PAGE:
Jesus responded by reminding them of God’s intention for marriage. God’s intention for marriage is for relationship – not for economic gain as was so often done in that day. God’s intention for marriage is to bring two people together for a life together. That’s God’s dream for marriage and for all relationships. Care for each other. Love one another. God’s intention is for love --- and bound up in God’s love is the gift of mercy.
Mercy. This is the word we need to hear today regarding divorce. Because while God’s intention for marriage is relationship – and the intention of most people who marry today is for a life long relationship – we are broken people. We are people who make mistakes, who hurt one another and ourselves --sometimes by forces we cannot control. The truth is, we live in a broken world in which divorce is sometimes the best and sometimes the only viable outcome of a marriage. And that’s when we need to hear a word of Mercy – not judgment.
Jesus disciples lived in a broken world too. The disciples knew this and that’s probably why they asked Jesus to clarify his answer.
Divorce wasn’t as common then as it is now, but, under Roman law, women could also divorce their husbands. There was one case that was very well known at the time: Herodias divorced her husband to marry her brother-in-law, King Herod. It may have been this situation that Jesus was referring to when he said, "Whoever divorces his wife and marries another commits adultery against her; and if she divorces her husband and marries another, she commits adultery."
It’s easy to hear Jesus’ words as words of judgment. But I think Pope Francis had it right when he said, “I think we too are the people who, on the one hand, want to listen to Jesus, but on the other hand, at times, like to find a stick to beat others with, to condemn others.” And I would add ourselves, because sometimes we are really hard on ourselves. Francis goes on to say – and I agree: “Jesus has this message for us: mercy. I think — and I say it with humility — that this is the Lord's most powerful message: mercy.” I agree.
Mercy. Not judgment. Notice not only what Jesus says, but also what Jesus does. Jesus does what Jesus always does – he stands with the vulnerable, the poor, and those of lowest status. In his culture, that would be the divorced, the widowed, the leper and the children.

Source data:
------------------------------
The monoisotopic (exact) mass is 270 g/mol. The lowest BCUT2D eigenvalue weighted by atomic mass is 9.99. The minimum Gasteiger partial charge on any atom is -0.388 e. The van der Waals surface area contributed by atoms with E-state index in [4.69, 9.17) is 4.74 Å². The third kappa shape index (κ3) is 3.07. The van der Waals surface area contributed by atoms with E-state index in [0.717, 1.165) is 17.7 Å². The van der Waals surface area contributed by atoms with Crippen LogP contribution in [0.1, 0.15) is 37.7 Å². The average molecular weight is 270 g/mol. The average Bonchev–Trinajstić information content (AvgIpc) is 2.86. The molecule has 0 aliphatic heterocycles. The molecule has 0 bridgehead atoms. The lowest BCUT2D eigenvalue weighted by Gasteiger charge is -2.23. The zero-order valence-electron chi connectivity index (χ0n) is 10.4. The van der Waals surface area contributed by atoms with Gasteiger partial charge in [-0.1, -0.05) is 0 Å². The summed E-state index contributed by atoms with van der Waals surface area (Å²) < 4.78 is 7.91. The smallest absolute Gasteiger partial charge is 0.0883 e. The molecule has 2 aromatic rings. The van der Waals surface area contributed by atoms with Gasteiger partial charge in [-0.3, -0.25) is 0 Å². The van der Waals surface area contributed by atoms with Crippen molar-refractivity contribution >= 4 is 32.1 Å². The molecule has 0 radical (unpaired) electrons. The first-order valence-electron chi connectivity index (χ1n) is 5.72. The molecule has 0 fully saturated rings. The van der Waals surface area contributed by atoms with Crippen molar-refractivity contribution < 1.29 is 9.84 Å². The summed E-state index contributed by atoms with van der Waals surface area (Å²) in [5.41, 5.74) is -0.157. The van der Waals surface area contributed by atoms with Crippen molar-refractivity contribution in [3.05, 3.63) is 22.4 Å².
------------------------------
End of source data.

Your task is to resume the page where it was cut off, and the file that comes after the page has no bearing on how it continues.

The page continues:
That is why, in the midst of this teaching about divorce, while parents and grandparents are interrupting Jesus’ teaching to get him to bless their children, Jesus gets irritated at the disciples for trying to stop them. The disciples are operating within the rules of their society. Children were completely without status. In those days, children were not “to be seen and not heard,” children weren’t even to be seen! Yet Jesus tells his disciples – and us: “whoever does not receive the kingdom of God as a little child will never enter it." In other words, Jesus tells them – and us: God’s kingdom does not work like your world works. You can’t use money, influence, power, prestige or even good actions and reputation to squeeze yourself into the kingdom of God!
Instead, we come – you and I – with nothing to commend us, nothing to make us worthy or deserving. We come like the children, widows, divorced people, lepers and the lame of Jesus’ day. We come to Jesus as broken and flawed as we are -- and just as Jesus blessed the children that day, in the same way Jesus grants us mercy - blesses us and names each one of us, “Child of God.”
Mercy. God’s mercy. It’s given by Christ: For you. And now…. Having received Jesus’ blessing, Jesus sends you out – to bless and care for the other – especially those who are most vulnerable in our society. Who are they in our world? The poor? Children of the poor? The disabled? The “immigrant?” Who would you name? Who is vulnerable? Let us seek out the vulnerable within our midst – and provide care and extend Christ’s mercy. In Jesus’ name. Amen.
Pastor Pamela Stalheim Lane
October 4, 2015
Faith-Lilac Way Lutheran Church